Everyone, it seems, is talking about
After practice on Tuesday, Seahawks coach Pete Carroll said the rookie middle linebacker from Utah State was “on track” to be the opening-day starter when the team kicks off the 2012 regular season on Sept. 9 against the Cardinals in Arizona.
“We went in with that hope,” Carroll said. “Now we see that’s it possible and we clearly are supporting the fact that might happen.”
Dave Wyman, who played linebacker for the Seahawks from 1987-92 and was the analyst for the radio broadcast of Saturday night’s preseason opener against the Tennessee Titans at CenturyLink Field, also likes what he saw from Wagner in his NFL debut.
“I’m always impressed when I see a rookie have poise and look like he’s in control. It’s almost like he was back in college,” Wyman said. “Bobby Wagner looked like he fit right in with that defense.”
And last week, Pro Bowl fullback
But one voice has yet to be heard – Wagner’s. What did the rookie think of his first foray into the world of professional football?
“I think I did particularly well as far as getting lined up and making the play call,” Wagner said Wednesday after practice. “But I’ve got a lot of room to improve. There’s still a lot of stuff I messed up.”
Fortunately for Wagner and the Seahawks, there’s time to improve on his already impressive game – starting with Saturday night’s preseason game against the Broncos in Denver. There also will be two more preseason games and another 11 practices for Wagner to continue his development before the opener in the desert.
But the fact that Wagner has played this well to this early point is a large step in the right direction to filling the only vacancy among the starters in a defense that ranked among the Top 10 in the league last season in average points and yards allowed.
When the club decided against re-signing middle linebacker and three-time leading tackler David Hawthorne when he became an unrestricted free agent, the plan was to sign a veteran in free agency (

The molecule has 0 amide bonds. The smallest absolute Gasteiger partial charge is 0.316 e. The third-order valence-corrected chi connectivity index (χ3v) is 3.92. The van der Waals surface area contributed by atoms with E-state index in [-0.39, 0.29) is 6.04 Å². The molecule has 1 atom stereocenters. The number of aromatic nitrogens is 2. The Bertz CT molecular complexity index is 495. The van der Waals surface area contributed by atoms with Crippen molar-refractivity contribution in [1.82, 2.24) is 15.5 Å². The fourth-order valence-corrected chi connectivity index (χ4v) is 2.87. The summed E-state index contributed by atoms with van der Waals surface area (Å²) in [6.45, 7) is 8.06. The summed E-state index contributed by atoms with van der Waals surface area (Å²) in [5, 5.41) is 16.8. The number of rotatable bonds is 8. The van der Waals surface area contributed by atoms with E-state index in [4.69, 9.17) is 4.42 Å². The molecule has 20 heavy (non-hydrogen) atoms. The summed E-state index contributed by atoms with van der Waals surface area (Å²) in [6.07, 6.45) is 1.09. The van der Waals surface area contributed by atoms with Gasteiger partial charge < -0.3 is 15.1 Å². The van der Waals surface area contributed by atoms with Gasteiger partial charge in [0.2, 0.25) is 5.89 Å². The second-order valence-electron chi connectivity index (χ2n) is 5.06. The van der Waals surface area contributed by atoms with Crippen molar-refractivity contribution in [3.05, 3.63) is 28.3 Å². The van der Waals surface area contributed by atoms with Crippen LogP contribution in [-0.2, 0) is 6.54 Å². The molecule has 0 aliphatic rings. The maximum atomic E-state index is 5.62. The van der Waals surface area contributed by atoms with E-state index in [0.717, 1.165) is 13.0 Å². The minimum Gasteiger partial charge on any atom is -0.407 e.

He brings speed, athleticism and aggressiveness to a unit that is built on those characteristics.
The more the coaches have seen of Wagner, the better they’ve like him. And the more Wagner sees, the better he’ll be able to play the pivotal position in the base defense – where he makes the calls in the huddle before the play, makes adjustments based on what he sees prior to the snap and then tries to take away the middle after the snap.
“The game was a little faster than I expected,” Wagner said. “But after the first couple snaps, I kind of calmed myself down and everything was moving normal speed. So I just had to pick up what the offense was trying to do.”
Wagner had a team-high four tackles in the first half, including stopping Chris Johnson for a 1-yard loss.
“It was fun,” Wagner said of containing Johnson, who gained 8 yards on five carries. “He’s a great back in this league. So getting an opportunity to try and tackle him is definitely going to improve your game.”
And at this stage of Wagner’s development, that’s Priority One: Improving each time he steps upon the field.
“Bobby aligned wrong a few times, he had a couple mistakes there,” Carroll said. “He will continue to grow as he just recognizes plays more quickly and gets more accustomed to the looks.”
As for Wagner’s future, we’ll defer to Robinson.
“He’s going to be another special player one day,” said Robinson, who makes his living by blocking middle linebackers. “I call him a ‘Baby Patrick Willis’ because I haven’t seen a linebacker move like that since Pat.”
That’s saying something. “Well, it’s true, and I’ve been against both of them,” Robinson said. “He’s fast. He’s explosive, and again, just the way he slips blocks. And it seems like he’s always going toward the ball.
“He’s still young, but he definitely has the ability.”
Yes, Wagner heard about Robinson’s comments. And yes, it made him smile. In fact, it still makes him smile.
“It’s a huge compliment,” he said. “He’s a great ’backer; one of the best in this league. So to get a compliment like that is great, but I understand I’m far from where he’s at.”
And the best way to close that gap? One step at a time.